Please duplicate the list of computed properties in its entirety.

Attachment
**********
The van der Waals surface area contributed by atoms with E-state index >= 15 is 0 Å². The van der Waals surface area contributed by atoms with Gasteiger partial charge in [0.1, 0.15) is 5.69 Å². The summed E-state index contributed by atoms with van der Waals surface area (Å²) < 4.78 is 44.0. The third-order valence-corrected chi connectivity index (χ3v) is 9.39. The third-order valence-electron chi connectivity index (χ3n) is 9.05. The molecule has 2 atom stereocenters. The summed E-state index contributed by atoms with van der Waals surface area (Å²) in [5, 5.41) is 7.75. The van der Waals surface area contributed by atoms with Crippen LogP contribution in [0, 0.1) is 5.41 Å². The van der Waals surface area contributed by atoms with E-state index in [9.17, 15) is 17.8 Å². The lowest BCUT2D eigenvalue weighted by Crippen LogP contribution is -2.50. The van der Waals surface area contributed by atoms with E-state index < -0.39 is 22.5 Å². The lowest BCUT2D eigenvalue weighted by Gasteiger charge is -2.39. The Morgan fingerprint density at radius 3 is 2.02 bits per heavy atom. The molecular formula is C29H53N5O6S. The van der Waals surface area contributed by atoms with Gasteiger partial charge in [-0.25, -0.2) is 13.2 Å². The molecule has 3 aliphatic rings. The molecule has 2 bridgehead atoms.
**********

The van der Waals surface area contributed by atoms with E-state index >= 15 is 0 Å². The van der Waals surface area contributed by atoms with Gasteiger partial charge in [0.1, 0.15) is 5.69 Å². The summed E-state index contributed by atoms with van der Waals surface area (Å²) < 4.78 is 44.0. The third-order valence-corrected chi connectivity index (χ3v) is 9.39. The third-order valence-electron chi connectivity index (χ3n) is 9.05. The molecule has 2 atom stereocenters. The summed E-state index contributed by atoms with van der Waals surface area (Å²) in [5, 5.41) is 7.75. The van der Waals surface area contributed by atoms with Crippen LogP contribution in [0, 0.1) is 5.41 Å². The van der Waals surface area contributed by atoms with E-state index in [9.17, 15) is 17.8 Å². The lowest BCUT2D eigenvalue weighted by Crippen LogP contribution is -2.50. The van der Waals surface area contributed by atoms with E-state index < -0.39 is 22.5 Å². The lowest BCUT2D eigenvalue weighted by Gasteiger charge is -2.39. The Morgan fingerprint density at radius 3 is 2.02 bits per heavy atom. The molecular formula is C29H53N5O6S. The van der Waals surface area contributed by atoms with Gasteiger partial charge in [-0.25, -0.2) is 13.2 Å². The molecule has 3 aliphatic rings. The molecule has 2 bridgehead atoms.